Tag: high mountains

Food for freewheeling

The last three days have been sandwiches. I like sandwiches.

The early sunrise that is beckoning spring has moved my internal dials towards an equally early rise, with the effect that riding in the mornings has actually been possible. The beginning of the week hailed optimistic thoughts of riding without the preface of layering clothes for 20 minutes. The windy warm days are a perfect sandwich of a morning spin, followed by the immense productivity that only comes when that incessant exercise bug has already been sated.

The other slice of bread has been warm golden evenings. Some quirk of meteorology around here makes the wind calm drastically after 4pm. Perfect timing. I live in perhaps the only house where I can come home and pick any roommate to ask the question “you want to ride up Magnolia?” and get an affirmative answer.

Wayne and I managed to get out the door within 5 minutes of the question being asked, and we dodged traffic on the canyon to get to the climb. Garmin told me we got to 21% up-ness in places. I’ll take it.

Sitting 1000 metres above Boulder with the sun bouncing off the Continental Divide, and the pink hue being chased across the plains below by the advancing shadows was a great way to end the day.

And I’m still hungry. I will be sandwiching rides into every corner this spring and summer. Bring on the sunshine.

Stud Race

Although I am steadfastly doing my best to deny it, February is here, and that means my first masochistic adventure of 2012 will be taking place in a couple weeks when I head down to Arizona and ride through cactus infested single-track for 24 hours with four other like minded team mates. With such a feat now looming ever higher on the horizon, I accepted an invitation to experience my first ice bike race. Not to be confused with snow-biking, which involves balloon tyres and soft snow, ice biking require a little more in the way of traction.

(Andrew) Shep(herd), Wayne and I spent Friday evening in front of the wood burner with a drill, 500 sheet metal screws and some de-comminsioned tyres, and the end result was a rather intimidating looking device! The joy of tubless made the whole thing even better – I inflated the tyres first time with a hand pump, and even though the screws were sticking clean through the casing, they still sealed up and didn’t loose any pressure. [end stan’s commercial]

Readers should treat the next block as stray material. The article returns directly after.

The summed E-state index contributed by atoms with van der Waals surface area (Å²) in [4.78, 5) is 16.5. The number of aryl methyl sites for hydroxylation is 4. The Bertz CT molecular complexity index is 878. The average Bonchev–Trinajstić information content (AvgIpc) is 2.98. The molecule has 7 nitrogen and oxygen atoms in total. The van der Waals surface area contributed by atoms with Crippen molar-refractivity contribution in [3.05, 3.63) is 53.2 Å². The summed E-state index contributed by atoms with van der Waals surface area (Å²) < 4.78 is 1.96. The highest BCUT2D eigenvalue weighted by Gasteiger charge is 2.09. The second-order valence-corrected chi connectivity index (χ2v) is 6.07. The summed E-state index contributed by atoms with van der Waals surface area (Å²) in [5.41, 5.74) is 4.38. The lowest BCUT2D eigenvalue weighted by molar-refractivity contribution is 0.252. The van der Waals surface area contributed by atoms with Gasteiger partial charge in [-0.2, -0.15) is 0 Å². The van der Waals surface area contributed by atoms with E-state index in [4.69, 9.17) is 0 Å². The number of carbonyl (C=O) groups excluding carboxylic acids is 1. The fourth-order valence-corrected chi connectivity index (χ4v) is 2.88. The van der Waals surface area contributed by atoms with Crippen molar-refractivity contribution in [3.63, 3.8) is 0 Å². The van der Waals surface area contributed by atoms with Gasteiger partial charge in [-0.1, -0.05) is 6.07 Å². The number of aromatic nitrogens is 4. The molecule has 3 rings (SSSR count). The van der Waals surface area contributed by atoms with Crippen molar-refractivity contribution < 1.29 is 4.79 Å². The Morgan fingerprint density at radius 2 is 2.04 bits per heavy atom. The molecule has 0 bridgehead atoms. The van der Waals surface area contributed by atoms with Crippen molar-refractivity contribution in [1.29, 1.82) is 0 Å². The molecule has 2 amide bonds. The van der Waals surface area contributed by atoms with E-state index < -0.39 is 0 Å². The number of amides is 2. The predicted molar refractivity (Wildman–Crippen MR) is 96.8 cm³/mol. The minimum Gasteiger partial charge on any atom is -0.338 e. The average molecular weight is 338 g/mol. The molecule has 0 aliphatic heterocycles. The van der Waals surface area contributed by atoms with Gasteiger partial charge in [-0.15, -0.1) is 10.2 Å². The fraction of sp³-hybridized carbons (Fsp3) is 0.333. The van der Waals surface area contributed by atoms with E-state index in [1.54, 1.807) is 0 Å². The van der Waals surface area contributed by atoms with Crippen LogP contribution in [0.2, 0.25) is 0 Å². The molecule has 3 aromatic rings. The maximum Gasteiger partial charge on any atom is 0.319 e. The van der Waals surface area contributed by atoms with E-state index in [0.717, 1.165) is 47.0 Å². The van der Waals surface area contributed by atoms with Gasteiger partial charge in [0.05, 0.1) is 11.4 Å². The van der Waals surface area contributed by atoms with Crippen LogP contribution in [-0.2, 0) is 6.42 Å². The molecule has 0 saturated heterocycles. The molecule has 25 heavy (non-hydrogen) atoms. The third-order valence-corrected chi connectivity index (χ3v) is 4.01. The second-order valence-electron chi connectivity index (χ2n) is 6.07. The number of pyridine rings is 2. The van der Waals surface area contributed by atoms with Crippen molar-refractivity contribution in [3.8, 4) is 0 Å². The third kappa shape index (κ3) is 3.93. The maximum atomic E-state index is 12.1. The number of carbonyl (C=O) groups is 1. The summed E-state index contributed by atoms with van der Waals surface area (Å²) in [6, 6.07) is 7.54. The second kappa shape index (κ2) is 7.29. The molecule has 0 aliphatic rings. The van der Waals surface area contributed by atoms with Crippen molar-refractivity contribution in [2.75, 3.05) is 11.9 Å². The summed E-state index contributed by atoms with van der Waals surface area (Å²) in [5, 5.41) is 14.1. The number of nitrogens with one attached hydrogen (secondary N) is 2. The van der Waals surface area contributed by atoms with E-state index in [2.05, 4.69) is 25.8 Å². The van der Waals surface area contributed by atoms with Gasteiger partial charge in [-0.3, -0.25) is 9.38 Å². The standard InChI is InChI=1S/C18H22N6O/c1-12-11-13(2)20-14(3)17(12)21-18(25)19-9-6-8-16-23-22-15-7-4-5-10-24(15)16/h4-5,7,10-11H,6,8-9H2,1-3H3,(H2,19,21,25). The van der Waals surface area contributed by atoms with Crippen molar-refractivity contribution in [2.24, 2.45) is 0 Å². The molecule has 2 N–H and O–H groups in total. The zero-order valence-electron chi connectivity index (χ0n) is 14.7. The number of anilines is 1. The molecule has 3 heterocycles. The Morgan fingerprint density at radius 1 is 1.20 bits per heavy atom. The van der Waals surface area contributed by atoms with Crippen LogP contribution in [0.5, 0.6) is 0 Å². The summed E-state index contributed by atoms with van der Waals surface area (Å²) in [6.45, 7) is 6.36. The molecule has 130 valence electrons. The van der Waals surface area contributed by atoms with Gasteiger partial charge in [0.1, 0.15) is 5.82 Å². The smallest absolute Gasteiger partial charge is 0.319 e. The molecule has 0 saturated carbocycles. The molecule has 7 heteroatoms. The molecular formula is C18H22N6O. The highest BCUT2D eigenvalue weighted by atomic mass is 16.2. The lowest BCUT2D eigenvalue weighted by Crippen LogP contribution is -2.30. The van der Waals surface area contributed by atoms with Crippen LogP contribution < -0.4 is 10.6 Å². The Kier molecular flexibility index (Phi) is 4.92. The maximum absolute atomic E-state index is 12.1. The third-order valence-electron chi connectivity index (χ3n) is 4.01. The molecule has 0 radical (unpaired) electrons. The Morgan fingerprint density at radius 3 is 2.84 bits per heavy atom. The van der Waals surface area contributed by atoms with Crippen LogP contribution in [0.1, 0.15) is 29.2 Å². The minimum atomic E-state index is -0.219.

So leaving town at 8am Saturday morning, the 2 feet of snow made itself felt as we got stuck in the driveway – the short delay was soon dealt with however and we drove into the great beyond. Shep’s tiny car was skillfully piloted up some questionable terrain and we found ourselves in the middle of a winter festival in no time at all.

On the list of things that are enjoyable, getting into lycra in a car park when its 20F/-7C is not near the top:

We rode over to the course, which had been plowed across the lake into the 3 feet of sitting snow. No course markings needed here as any deviation lead to a abrupt stop and a powdery landing!

As we lined up, the sun finally made its appearance, and although the high mountains weren’t visible, the sheltered wooded valley looked amazing under the fresh snow.

As the race got underway, we realised that this little gathering was rather low key. The organisers were completely thrilled to have us out racing, and every spectator and helper was smiling the whole time. There was no timing system (that I saw anyway). The race was started by a guy with a temperamental microphone, and the melee of abilities on the start line made for an interesting first lap!

After a couple ‘dismounts’ into the snow, I got clear of the field and set a steady pace around the tight course.

The next 45 minutes were a balance of finesse and power supplemented with some drifting and a lot of hanging on for dear life. Shep’s smile pretty much sums it up:

After foolishly taking the bacon and vodka that was being liberally handed out in the start/finish area, I held on for the win. I enjoyed every minute.

The small town feeling of the festival; the friendly people; the ice hocky being played alongside the course all added up to the best Saturday morning of this winter so far. Although a cycling race, it was so far removed from the cycling community that it was refreshing and humbling. We had people taking photos of our bikes and our ‘special shoes and pedals that are like ski bindings’. I got asked multiple times how my wheel stayed on with only half a fork!

the podium was promptly held after the race, and we were handed envelopes with actual prizes in them. If a small town winter festival can hold the best organised bike race in Colorado, then there are some promoters out there that should reconsider their future.

We left smiling and happy. We were also treated to a fantastic view of the flatirons on the way back into town

© 2014 Chris Baddick

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